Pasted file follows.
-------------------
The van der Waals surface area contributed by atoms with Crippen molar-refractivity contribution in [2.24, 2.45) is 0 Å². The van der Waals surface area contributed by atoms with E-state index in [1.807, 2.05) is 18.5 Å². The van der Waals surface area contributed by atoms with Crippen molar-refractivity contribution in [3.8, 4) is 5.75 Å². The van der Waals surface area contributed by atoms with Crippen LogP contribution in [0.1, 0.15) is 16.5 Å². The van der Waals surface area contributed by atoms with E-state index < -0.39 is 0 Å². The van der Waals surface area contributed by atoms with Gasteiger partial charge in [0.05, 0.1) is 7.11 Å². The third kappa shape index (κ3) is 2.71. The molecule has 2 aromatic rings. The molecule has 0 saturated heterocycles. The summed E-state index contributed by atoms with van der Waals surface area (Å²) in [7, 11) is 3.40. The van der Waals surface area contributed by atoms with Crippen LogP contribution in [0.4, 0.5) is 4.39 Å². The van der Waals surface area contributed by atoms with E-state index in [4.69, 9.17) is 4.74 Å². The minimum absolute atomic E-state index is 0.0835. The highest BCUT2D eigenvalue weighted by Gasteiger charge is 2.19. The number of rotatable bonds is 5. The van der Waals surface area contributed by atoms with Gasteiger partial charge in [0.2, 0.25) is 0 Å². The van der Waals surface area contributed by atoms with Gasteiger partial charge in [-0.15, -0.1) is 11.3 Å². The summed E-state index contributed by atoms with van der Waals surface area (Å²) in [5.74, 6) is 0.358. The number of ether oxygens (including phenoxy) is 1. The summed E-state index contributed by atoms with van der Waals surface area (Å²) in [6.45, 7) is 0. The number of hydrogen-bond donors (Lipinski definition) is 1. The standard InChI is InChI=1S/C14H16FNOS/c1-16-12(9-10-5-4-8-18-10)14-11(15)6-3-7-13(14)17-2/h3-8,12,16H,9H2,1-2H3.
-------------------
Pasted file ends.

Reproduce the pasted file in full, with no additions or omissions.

The van der Waals surface area contributed by atoms with Crippen molar-refractivity contribution in [2.24, 2.45) is 0 Å². The van der Waals surface area contributed by atoms with E-state index in [1.807, 2.05) is 18.5 Å². The van der Waals surface area contributed by atoms with Crippen molar-refractivity contribution in [3.8, 4) is 5.75 Å². The van der Waals surface area contributed by atoms with Crippen LogP contribution in [0.1, 0.15) is 16.5 Å². The van der Waals surface area contributed by atoms with E-state index < -0.39 is 0 Å². The van der Waals surface area contributed by atoms with Gasteiger partial charge in [0.05, 0.1) is 7.11 Å². The third kappa shape index (κ3) is 2.71. The molecule has 2 aromatic rings. The molecule has 0 saturated heterocycles. The summed E-state index contributed by atoms with van der Waals surface area (Å²) in [7, 11) is 3.40. The van der Waals surface area contributed by atoms with Crippen LogP contribution in [0.4, 0.5) is 4.39 Å². The van der Waals surface area contributed by atoms with E-state index in [4.69, 9.17) is 4.74 Å². The minimum absolute atomic E-state index is 0.0835. The highest BCUT2D eigenvalue weighted by Gasteiger charge is 2.19. The number of rotatable bonds is 5. The van der Waals surface area contributed by atoms with Gasteiger partial charge in [0.2, 0.25) is 0 Å². The van der Waals surface area contributed by atoms with Gasteiger partial charge in [-0.15, -0.1) is 11.3 Å². The summed E-state index contributed by atoms with van der Waals surface area (Å²) in [5.74, 6) is 0.358. The number of ether oxygens (including phenoxy) is 1. The summed E-state index contributed by atoms with van der Waals surface area (Å²) in [6.45, 7) is 0. The number of hydrogen-bond donors (Lipinski definition) is 1. The standard InChI is InChI=1S/C14H16FNOS/c1-16-12(9-10-5-4-8-18-10)14-11(15)6-3-7-13(14)17-2/h3-8,12,16H,9H2,1-2H3.